The Japanese Garden at Brisbane Botanics by Wayne Richards

The garden, designed by Kenzon Ogata, is in the tsuki-yama-chisen (mountain, pond, stream) style. The main visual elements are the waterfall, the stream and the pond. A mound, lawn and a viewing arbour complete the garden.

Despite the proximity of a major road, the garden succeeds in evoking an atmosphere of calm and tranquillity. Popular with wildlife, native lizards skitter across the manicured lawns whilst ducks glide across the pond.

Originally a feature of the world expo 88, it was given to Brisbane by the Japanese government and was officially opened on February 6th 1989. Now some 18 years on the planting has a well rounded maturity. Colour is predominantly green with interest provided by form and texture. The absence of colour makes its eventual use all the more striking, the vibrancy catching the eye, the colour enhanced by its isolation.

As well as colour, sound and scent play supporting roles. The constancy of the waterfall providing a natural soothing rhythm that runs beneath the elaborate melodies of the birds. A smooth path winds around the garden, designed in such a way as to slow the visitor down, it curves gently around the planting, the lack of straight lines a purposeful omission.

Perfectly proportioned trees provided the vertical elements throughout the garden, their structure echoed by the upright wooden supports of the seating pavilion. This is just one of many vantage points that look out across the pond where the stillness of the water can help to calm the troubled mind.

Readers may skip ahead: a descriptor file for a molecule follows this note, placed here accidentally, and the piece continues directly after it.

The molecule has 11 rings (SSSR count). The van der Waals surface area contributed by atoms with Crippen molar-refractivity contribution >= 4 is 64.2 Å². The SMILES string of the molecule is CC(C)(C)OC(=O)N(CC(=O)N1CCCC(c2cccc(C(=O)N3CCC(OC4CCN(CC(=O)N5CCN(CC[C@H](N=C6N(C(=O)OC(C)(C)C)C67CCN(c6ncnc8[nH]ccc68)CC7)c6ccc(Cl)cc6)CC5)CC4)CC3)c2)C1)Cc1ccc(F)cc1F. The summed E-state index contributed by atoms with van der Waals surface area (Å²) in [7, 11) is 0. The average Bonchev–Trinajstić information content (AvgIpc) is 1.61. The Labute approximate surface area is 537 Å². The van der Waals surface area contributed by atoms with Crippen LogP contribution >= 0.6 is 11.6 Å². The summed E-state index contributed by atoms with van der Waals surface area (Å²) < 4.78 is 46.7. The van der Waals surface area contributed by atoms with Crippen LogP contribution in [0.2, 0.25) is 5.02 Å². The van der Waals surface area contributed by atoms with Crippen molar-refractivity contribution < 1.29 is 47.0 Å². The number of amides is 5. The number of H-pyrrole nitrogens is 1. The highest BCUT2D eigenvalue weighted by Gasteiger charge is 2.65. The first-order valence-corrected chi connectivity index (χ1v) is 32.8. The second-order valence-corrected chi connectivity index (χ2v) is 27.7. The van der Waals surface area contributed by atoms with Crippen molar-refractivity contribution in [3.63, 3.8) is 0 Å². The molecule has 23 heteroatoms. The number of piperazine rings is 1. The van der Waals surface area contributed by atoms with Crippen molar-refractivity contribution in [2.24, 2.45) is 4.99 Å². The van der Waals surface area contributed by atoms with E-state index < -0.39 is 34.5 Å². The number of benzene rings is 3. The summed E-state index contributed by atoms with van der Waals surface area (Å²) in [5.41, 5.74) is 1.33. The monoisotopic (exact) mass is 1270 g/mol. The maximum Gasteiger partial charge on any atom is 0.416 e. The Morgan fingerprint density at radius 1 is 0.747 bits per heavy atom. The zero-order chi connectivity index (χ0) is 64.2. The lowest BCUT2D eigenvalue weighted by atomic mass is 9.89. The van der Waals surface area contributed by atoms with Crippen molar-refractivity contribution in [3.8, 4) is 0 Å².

Nearby the Japanese garden is the Bonsai house. Opened in November 1999 this building displays up to 70 plants at a time from the gardens 300 strong collection. Many of the plants came from the private collection of the late Len Webber.

The building itself is constructed using walls of rammed earth. Decomposed soil, clay and cement are combined to form a mixture that is then rammed into a framework. Once the desired height and width of wall are achieved the framework is removed and the mixture left to dry. Colour variations and the type of finish are determined by the type of clays used. After a period of approximately three weeks a protective coating is sprayed onto the surface to saturation point to prevent erosion.

Rammed earth structures help to naturally control temperature with internal temperatures being up to 10 degrees cooler in summer and 10 degrees warmer in winter than the prevailing external temperature.

The visitor is provided with a printed guide that provides details relating to each plant currently on display. The latin and common names are given along with the date the plant was established as a bonsai and a description of the style. On this occasion 61 plants were on show with a third of them being Fiscus rubiginosa. Others on display included some fine examples of Azalea, Camellia and Black Pine.

Wayne Richards runs Acorn Garden Design. His garden 'The Danger of Need' won a gold medal and Best Conceptual Garden at the RHS Hampton Court Flower show, 2006.

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